We’ve just updated this post, replacing estimated 2016 electricity data with actual. The pdf in the link in the first paragraph has been updated as well. — C.K., March 22, 2017
Today we released a new CTC paper (pdf) reporting and explaining what we call the good news of the U.S. electric power sector’s rapid decarbonization over the past decade.
The paper quantifies the power sector’s sizeable reductions in carbon emissions since 2005 and clarifies what accounts for it. We show that while substitution of fracked gas for dirtier coal contributed significantly to reducing emissions, a greater role was played by clean electricity: an upsurge in electricity production from renewables (wind turbines and solar photovoltaic cells), and electricity savings that caused electricity usage to flatten even as economic output increased.
By the end of 2016, the U.S. power sector had reduced its emissions of carbon dioxide by 25 percent since 2005, thus achieving nearly four-fifths of the 2030 carbon-reduction goal set by the Obama Clean Power Plan. While this suggests the CPP goals were too modest, this is genuine progress, even if confined to electricity (omitting vehicles, refineries, industrial processing, etc.).
The good news gets even better: we estimate that 58 percent of the electricity sector’s CO2 reduction in 2016 vis-a-vis 2005 was due to clean electricity, and just 42 percent due to replacing coal with natural gas. This finding belies the prevailing narrative crediting fracked gas for reducing coal burning and lowering carbon emissions.
The electricity sector’s reduction in carbon emissions is good news not only because of its magnitude but because it effectively “banks” emission reductions against a slowing of progress looming under the Trump administration. The leading role played by clean electricity is good news because it comes without the climate-damaging methane emissions associated with natural gas extraction and transportation, and because it signifies the emergence of a new energy economy built on inherently clean energy production and usage technologies that can scale rapidly, economically and gracefully.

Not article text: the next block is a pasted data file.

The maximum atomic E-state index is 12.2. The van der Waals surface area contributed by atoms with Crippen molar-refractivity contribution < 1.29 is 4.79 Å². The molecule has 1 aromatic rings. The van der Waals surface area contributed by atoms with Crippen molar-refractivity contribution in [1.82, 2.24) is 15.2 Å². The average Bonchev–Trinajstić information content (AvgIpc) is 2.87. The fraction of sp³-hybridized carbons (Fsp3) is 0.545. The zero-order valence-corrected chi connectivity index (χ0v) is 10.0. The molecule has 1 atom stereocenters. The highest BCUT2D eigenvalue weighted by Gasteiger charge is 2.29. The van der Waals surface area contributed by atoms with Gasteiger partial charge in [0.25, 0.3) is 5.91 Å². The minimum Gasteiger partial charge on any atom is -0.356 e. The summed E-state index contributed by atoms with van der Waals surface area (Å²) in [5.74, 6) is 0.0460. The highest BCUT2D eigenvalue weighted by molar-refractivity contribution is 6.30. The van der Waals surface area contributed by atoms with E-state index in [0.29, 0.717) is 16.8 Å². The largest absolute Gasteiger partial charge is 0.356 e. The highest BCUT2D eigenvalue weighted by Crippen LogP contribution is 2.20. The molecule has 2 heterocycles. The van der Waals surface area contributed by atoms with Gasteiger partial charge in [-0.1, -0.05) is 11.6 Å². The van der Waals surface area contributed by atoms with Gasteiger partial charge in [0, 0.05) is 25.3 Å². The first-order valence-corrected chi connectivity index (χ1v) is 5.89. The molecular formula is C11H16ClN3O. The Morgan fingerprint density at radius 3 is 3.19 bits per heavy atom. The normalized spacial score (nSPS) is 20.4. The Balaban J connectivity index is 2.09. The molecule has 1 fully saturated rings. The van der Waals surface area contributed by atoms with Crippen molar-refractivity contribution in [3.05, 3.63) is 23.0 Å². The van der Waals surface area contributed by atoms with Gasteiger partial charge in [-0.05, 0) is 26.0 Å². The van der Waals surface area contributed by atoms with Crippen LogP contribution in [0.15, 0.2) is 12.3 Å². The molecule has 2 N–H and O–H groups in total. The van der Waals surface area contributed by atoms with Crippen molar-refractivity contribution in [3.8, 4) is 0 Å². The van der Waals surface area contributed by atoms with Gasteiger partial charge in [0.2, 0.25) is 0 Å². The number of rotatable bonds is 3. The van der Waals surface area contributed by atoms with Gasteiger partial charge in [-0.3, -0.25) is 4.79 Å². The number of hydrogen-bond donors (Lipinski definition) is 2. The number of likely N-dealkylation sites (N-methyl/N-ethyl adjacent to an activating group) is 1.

While this trend is heartening, far more is needed for the United States to meet its economy-wide carbon-reduction pledge under the Paris climate agreement, especially in light of the rise in emissions in the transportation sector spurred by cheap petroleum fuels, which we’ve been reporting for two years. That surge underscores the need for robust carbon taxes to stimulate big emission reductions.
Key to the emission reductions is the the virtual leveling off of U.S. electricity usage and generation since 2005. Total U.S. electricity generation in 2016 was just 1 percent greater than the 2005 baseline. In fact, electricity generation and use for the entire post-2005 period has been remarkably constant, i.e., flat. This leveling of electricity generation over the past decade is a striking exception to the history of electric power in the United States, when electricity production and use doubled every decade from 1900 to 1970 and more than doubled again from 1970 to 2000.
Of course, the post-2005 period includes the Great Recession, whose epicenter was 2009 and from which the recovery has been sluggish. It’s tempting to attribute the post-2005 flattening of U.S. electricity use to anemic economic growth. But that would be not only simplistic but mistaken. GDP grew by 17 percent during 2005-2016. As we show in the report, if the 1975-2005 relationship between growth in GDP and growth in electricity generation had continued after 2005, then electric output in 2016 would have exceeded 2005 output by 13 percent, rather than the mere 1 percent increase for 2016 over 2005.
What we’ve done in The Good News is quantify that difference, in both saved electricity and avoided carbon emissions. In terms of climate impact, the electricity savings in 2016 was roughly as consequential as the vaunted pushing out of coal-fired electricity by natural gas. Indeed, if not for the savings, much of the boom in fracked gas would have been in addition to continued coal consumption.
Important note for table: Sector-wide CO2 reduction in last cell (609 million metric tons) is smaller than sum of CO2 reductions credited to gas (371 million) and clean electricity (521 million) because latter figure credits efficiency for averting CO2 increases that would have resulted if electricity use had grown parallel with economic activity.
Why has electricity usage become decoupled from overall economic activity? Many factors have been involved, and they tend to be both overlapping and hard to quantify. They include a shift by young adults to urban living and delayed family formation; new energy-reducing technologies that are being adopted by a widening base of engaged customers (who in turn feed demand for these devices and systems); ratepayer-funded energy-efficiency programs along with governmental codes and standards for buildings, appliances and other end-use equipment, all increasingly backed by a support structure of software, best practices, and monitoring and evaluation; structural changes in the economy including the shift from energy-intensive heavy manufacturing to service industries; emergence of a robust business sector that finds, finances and delivers money-saving efficiency improvements in commercial buildings and multifamily housing; and widening penetration of digital technologies in everything from energy management to product design, most notably in LED’s but also in thermostats and appliances. (See the report for fuller discussion.)